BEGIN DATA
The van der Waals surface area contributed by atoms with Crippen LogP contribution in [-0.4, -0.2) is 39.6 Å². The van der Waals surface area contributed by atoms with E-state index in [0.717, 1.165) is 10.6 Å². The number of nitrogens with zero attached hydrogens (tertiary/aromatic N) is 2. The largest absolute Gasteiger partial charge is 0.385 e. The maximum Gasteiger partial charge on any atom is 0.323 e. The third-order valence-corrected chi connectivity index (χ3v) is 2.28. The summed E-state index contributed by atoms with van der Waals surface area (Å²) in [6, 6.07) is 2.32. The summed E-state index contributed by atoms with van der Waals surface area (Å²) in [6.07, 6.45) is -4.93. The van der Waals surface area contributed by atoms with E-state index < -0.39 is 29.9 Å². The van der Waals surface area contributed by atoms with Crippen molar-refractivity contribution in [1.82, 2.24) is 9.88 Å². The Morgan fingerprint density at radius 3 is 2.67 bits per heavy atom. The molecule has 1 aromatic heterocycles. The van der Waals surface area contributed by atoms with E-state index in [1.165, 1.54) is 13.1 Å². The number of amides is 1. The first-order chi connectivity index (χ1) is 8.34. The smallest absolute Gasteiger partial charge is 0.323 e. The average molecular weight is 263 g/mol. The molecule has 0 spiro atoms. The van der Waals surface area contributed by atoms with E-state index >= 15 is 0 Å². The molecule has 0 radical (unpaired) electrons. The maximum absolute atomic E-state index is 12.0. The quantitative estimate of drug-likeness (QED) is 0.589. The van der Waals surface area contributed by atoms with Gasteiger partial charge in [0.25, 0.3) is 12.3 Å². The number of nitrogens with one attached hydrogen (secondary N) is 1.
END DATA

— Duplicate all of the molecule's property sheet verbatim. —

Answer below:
The van der Waals surface area contributed by atoms with Crippen LogP contribution in [-0.4, -0.2) is 39.6 Å². The van der Waals surface area contributed by atoms with E-state index in [0.717, 1.165) is 10.6 Å². The number of nitrogens with zero attached hydrogens (tertiary/aromatic N) is 2. The largest absolute Gasteiger partial charge is 0.385 e. The maximum Gasteiger partial charge on any atom is 0.323 e. The third-order valence-corrected chi connectivity index (χ3v) is 2.28. The summed E-state index contributed by atoms with van der Waals surface area (Å²) in [6, 6.07) is 2.32. The summed E-state index contributed by atoms with van der Waals surface area (Å²) in [6.07, 6.45) is -4.93. The van der Waals surface area contributed by atoms with E-state index < -0.39 is 29.9 Å². The van der Waals surface area contributed by atoms with Crippen molar-refractivity contribution in [1.82, 2.24) is 9.88 Å². The Morgan fingerprint density at radius 3 is 2.67 bits per heavy atom. The molecule has 1 aromatic heterocycles. The van der Waals surface area contributed by atoms with E-state index in [1.165, 1.54) is 13.1 Å². The number of amides is 1. The first-order chi connectivity index (χ1) is 8.34. The smallest absolute Gasteiger partial charge is 0.323 e. The average molecular weight is 263 g/mol. The molecule has 0 spiro atoms. The van der Waals surface area contributed by atoms with E-state index >= 15 is 0 Å². The molecule has 0 radical (unpaired) electrons. The maximum absolute atomic E-state index is 12.0. The quantitative estimate of drug-likeness (QED) is 0.589. The van der Waals surface area contributed by atoms with Gasteiger partial charge in [0.25, 0.3) is 12.3 Å². The number of nitrogens with one attached hydrogen (secondary N) is 1.